Stories & Features

Earth Day 2019: 10 ways to help reduce your impact on the planet

Image of a cyclist riding on a downtown Vancouver bike lane

Small choices can add up to big positive impacts if we all make them

As we near Earth Day 2019 (April 22), we have more evidence that our impact on the world isn't sustainable. A major report from the United Nations released on March 13, 2019, the report details climate change impacts on human health, air, water, land, and biodiversity. But while it's riddled with bad news, it states that it's not too late.

"There is every reason to be hopeful," report co-editors Joyeeta Gupta and Paul Ekins told The Associated Press in an email. "There is still time but the window is closing fast."

Here are 10 ways to help reduce our impact on the planet and to help deliver on Earth Day's 2019 theme of protecting our species:

  1. Avoid using the car. The automobile is a tool of convenience, but the carbon emissions related to cars are having a dramatic toll on the planet. Walk. Bike. Take the train or bus. Or at least carpool.
  2. Avoid buying plastic items. Even when they're recyclable, there are carbon emissions associated with their production and transport. And too much plastic winds up in the landfill or in the ocean. Start by taking reusable bags when grocery shopping, then avoid plastic – from toys to bottled water and everything in between. If you have to buy something plastic (or plastic wrapped), make sure it's recyclable.
  3. Eat less meat. The costs of meat production on earth are staggering, with beef and lamb at the top of the list of the most destructive for the environment. Start by trying to adhere to the new Canada Food Guide and its emphasis on loading up on vegetables and fruit.
  4. Don't waste food. Buying in bulk can save money, but it helps contribute to the estimated 30-40% of food that spoils or is thrown out before we eat it.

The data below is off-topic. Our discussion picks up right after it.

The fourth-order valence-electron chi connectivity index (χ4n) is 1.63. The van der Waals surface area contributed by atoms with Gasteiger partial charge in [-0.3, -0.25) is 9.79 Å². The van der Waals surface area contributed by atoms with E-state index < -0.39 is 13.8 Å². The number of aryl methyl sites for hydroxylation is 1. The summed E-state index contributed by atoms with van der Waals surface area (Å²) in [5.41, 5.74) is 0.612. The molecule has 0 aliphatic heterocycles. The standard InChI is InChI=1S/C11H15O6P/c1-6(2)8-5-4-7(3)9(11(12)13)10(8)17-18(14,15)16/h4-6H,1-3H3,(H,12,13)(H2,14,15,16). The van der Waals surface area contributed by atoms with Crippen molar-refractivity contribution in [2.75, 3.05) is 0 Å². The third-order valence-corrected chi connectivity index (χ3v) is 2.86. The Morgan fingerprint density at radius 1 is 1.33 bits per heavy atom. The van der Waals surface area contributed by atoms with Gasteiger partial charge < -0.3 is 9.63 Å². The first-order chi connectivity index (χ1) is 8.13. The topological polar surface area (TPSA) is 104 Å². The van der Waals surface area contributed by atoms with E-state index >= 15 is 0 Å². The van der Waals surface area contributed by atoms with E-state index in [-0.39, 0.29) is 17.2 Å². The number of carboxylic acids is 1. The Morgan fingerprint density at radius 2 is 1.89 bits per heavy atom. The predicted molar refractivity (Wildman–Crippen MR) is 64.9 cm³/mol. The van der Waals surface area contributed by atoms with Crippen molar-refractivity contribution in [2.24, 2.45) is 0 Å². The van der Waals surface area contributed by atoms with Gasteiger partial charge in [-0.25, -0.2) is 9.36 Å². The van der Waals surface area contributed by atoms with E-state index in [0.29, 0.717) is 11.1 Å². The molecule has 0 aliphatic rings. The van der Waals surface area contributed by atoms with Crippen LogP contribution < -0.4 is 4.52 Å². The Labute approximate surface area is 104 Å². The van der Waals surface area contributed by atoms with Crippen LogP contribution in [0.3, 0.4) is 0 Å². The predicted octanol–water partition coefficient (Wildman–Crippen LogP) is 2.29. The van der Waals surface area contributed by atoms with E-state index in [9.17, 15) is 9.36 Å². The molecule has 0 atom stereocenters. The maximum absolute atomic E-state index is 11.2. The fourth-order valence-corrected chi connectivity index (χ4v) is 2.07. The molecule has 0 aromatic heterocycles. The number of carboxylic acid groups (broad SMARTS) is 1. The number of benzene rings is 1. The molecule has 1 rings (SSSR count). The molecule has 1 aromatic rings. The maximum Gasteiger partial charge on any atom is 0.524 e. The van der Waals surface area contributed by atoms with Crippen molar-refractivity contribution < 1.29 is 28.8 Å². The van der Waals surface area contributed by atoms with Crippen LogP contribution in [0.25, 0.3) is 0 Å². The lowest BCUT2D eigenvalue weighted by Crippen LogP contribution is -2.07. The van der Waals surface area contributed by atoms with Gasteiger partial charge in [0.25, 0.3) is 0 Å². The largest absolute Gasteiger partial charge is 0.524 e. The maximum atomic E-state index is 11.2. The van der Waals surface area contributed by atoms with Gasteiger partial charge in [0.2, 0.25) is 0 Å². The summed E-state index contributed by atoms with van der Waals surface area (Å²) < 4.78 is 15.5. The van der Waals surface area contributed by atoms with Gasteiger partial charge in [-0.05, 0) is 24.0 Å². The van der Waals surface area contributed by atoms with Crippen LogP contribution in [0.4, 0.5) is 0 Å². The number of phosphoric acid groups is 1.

5. Take fewer flights. Even if you're an avid traveller, consider taking fewer, longer trips rather than multiple vacations each year. And if you travel for business, consider whether a virtual meeting – by phone or video conference – isn't a better alternative to the next trip you plan.
  6. Use less water. The world is facing massive water shortages, and drought is becoming a more common occurrence even here in B.C. Take shorter showers. Turn the tap off while brushing teeth or shaving. Plant drought-resistant trees, grasses, and plants.
  7. Recycle all you can, and keep it clean. Recycling only works when people use it well. That peanut butter jar that's not washed out can contaminate other recyclables. Sort properly. Clean properly. Help make it work.
  8. Run an energy-efficient home. A leaky home literally wastes energy as warm air sneaks outside. Draftproof and insulate your home. Use electronics wisely and buy ENERGY STAR® appliances and other devices. Turn that game console off after you're finished using it. Track your electricity use on bchydro.com, and learn how to save.
  9. Don't waste paper. Use that full sheet of paper you're writing on. Try paper towels that tear off in half sheets. Switch all your bills over to digital. Find toilet paper that's made from recycled material.
  10. Spread the word. There's power in conversation. It helps change habits, can make us think twice about what we buy and how we get around. And it can change the way we vote.